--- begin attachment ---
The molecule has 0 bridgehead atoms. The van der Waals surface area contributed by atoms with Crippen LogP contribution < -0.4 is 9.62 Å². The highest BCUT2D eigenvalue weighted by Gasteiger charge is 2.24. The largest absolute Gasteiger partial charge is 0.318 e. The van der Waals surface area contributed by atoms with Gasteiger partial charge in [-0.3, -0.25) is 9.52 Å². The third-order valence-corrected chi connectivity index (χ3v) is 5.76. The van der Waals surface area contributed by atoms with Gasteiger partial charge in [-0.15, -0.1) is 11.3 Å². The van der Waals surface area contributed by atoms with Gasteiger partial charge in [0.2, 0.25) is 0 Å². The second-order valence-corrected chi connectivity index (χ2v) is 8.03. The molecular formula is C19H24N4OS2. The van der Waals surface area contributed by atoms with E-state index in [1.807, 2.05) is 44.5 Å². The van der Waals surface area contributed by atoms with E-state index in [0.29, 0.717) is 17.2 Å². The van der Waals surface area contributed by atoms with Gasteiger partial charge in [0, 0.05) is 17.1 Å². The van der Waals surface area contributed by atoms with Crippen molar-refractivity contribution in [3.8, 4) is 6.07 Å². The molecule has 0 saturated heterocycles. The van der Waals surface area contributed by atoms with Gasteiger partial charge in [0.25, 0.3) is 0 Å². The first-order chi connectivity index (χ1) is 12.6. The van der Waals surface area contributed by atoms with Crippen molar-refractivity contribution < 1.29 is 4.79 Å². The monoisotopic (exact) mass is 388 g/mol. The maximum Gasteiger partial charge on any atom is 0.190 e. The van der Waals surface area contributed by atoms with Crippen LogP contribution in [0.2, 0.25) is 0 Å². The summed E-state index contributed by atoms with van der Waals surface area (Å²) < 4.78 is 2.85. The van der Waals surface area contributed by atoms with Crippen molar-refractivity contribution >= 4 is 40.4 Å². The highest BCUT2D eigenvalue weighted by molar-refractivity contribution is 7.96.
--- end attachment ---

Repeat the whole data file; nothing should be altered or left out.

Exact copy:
The molecule has 0 bridgehead atoms. The van der Waals surface area contributed by atoms with Crippen LogP contribution < -0.4 is 9.62 Å². The highest BCUT2D eigenvalue weighted by Gasteiger charge is 2.24. The largest absolute Gasteiger partial charge is 0.318 e. The van der Waals surface area contributed by atoms with Gasteiger partial charge in [-0.3, -0.25) is 9.52 Å². The third-order valence-corrected chi connectivity index (χ3v) is 5.76. The van der Waals surface area contributed by atoms with Gasteiger partial charge in [-0.15, -0.1) is 11.3 Å². The van der Waals surface area contributed by atoms with Gasteiger partial charge in [0.2, 0.25) is 0 Å². The second-order valence-corrected chi connectivity index (χ2v) is 8.03. The molecular formula is C19H24N4OS2. The van der Waals surface area contributed by atoms with E-state index in [1.807, 2.05) is 44.5 Å². The van der Waals surface area contributed by atoms with E-state index in [0.29, 0.717) is 17.2 Å². The van der Waals surface area contributed by atoms with Gasteiger partial charge in [0, 0.05) is 17.1 Å². The van der Waals surface area contributed by atoms with Crippen molar-refractivity contribution in [3.8, 4) is 6.07 Å². The molecule has 0 saturated heterocycles. The van der Waals surface area contributed by atoms with Gasteiger partial charge in [0.25, 0.3) is 0 Å². The first-order chi connectivity index (χ1) is 12.6. The van der Waals surface area contributed by atoms with Crippen molar-refractivity contribution < 1.29 is 4.79 Å². The monoisotopic (exact) mass is 388 g/mol. The maximum Gasteiger partial charge on any atom is 0.190 e. The van der Waals surface area contributed by atoms with Crippen LogP contribution in [0.2, 0.25) is 0 Å². The summed E-state index contributed by atoms with van der Waals surface area (Å²) < 4.78 is 2.85. The van der Waals surface area contributed by atoms with Crippen molar-refractivity contribution >= 4 is 40.4 Å². The highest BCUT2D eigenvalue weighted by molar-refractivity contribution is 7.96.